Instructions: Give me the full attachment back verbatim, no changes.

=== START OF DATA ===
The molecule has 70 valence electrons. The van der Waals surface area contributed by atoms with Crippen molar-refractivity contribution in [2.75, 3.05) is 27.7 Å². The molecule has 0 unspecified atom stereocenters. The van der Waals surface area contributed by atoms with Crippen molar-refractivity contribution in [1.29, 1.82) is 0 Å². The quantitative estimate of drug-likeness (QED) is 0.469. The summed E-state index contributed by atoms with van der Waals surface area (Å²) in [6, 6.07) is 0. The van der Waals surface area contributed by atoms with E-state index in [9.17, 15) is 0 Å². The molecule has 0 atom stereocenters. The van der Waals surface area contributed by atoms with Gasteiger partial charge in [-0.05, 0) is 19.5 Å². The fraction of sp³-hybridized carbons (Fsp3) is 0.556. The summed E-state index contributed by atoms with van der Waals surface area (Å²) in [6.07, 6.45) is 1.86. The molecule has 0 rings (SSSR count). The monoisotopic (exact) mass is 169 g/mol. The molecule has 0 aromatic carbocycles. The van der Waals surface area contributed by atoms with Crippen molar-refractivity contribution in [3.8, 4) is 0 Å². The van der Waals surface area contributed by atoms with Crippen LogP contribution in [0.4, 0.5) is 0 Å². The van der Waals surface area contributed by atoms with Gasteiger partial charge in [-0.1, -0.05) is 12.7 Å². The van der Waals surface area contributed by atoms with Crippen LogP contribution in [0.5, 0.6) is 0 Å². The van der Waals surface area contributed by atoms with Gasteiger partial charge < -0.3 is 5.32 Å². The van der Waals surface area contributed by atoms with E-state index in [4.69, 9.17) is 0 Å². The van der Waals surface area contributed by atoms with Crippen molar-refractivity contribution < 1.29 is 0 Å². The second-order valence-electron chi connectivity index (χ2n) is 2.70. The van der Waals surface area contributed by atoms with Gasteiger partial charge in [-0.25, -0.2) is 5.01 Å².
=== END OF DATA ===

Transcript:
The molecule has 70 valence electrons. The van der Waals surface area contributed by atoms with Crippen molar-refractivity contribution in [2.75, 3.05) is 27.7 Å². The molecule has 0 unspecified atom stereocenters. The van der Waals surface area contributed by atoms with Crippen molar-refractivity contribution in [1.29, 1.82) is 0 Å². The quantitative estimate of drug-likeness (QED) is 0.469. The summed E-state index contributed by atoms with van der Waals surface area (Å²) in [6, 6.07) is 0. The van der Waals surface area contributed by atoms with E-state index in [9.17, 15) is 0 Å². The molecule has 0 atom stereocenters. The van der Waals surface area contributed by atoms with Gasteiger partial charge in [-0.05, 0) is 19.5 Å². The fraction of sp³-hybridized carbons (Fsp3) is 0.556. The summed E-state index contributed by atoms with van der Waals surface area (Å²) in [6.07, 6.45) is 1.86. The molecule has 0 rings (SSSR count). The monoisotopic (exact) mass is 169 g/mol. The molecule has 0 aromatic carbocycles. The van der Waals surface area contributed by atoms with Crippen molar-refractivity contribution in [3.8, 4) is 0 Å². The van der Waals surface area contributed by atoms with Crippen LogP contribution in [0.4, 0.5) is 0 Å². The van der Waals surface area contributed by atoms with Gasteiger partial charge in [-0.1, -0.05) is 12.7 Å². The van der Waals surface area contributed by atoms with Crippen LogP contribution in [0.5, 0.6) is 0 Å². The van der Waals surface area contributed by atoms with Gasteiger partial charge < -0.3 is 5.32 Å². The van der Waals surface area contributed by atoms with E-state index in [4.69, 9.17) is 0 Å². The van der Waals surface area contributed by atoms with Crippen molar-refractivity contribution < 1.29 is 0 Å². The second-order valence-electron chi connectivity index (χ2n) is 2.70. The van der Waals surface area contributed by atoms with Gasteiger partial charge in [-0.25, -0.2) is 5.01 Å².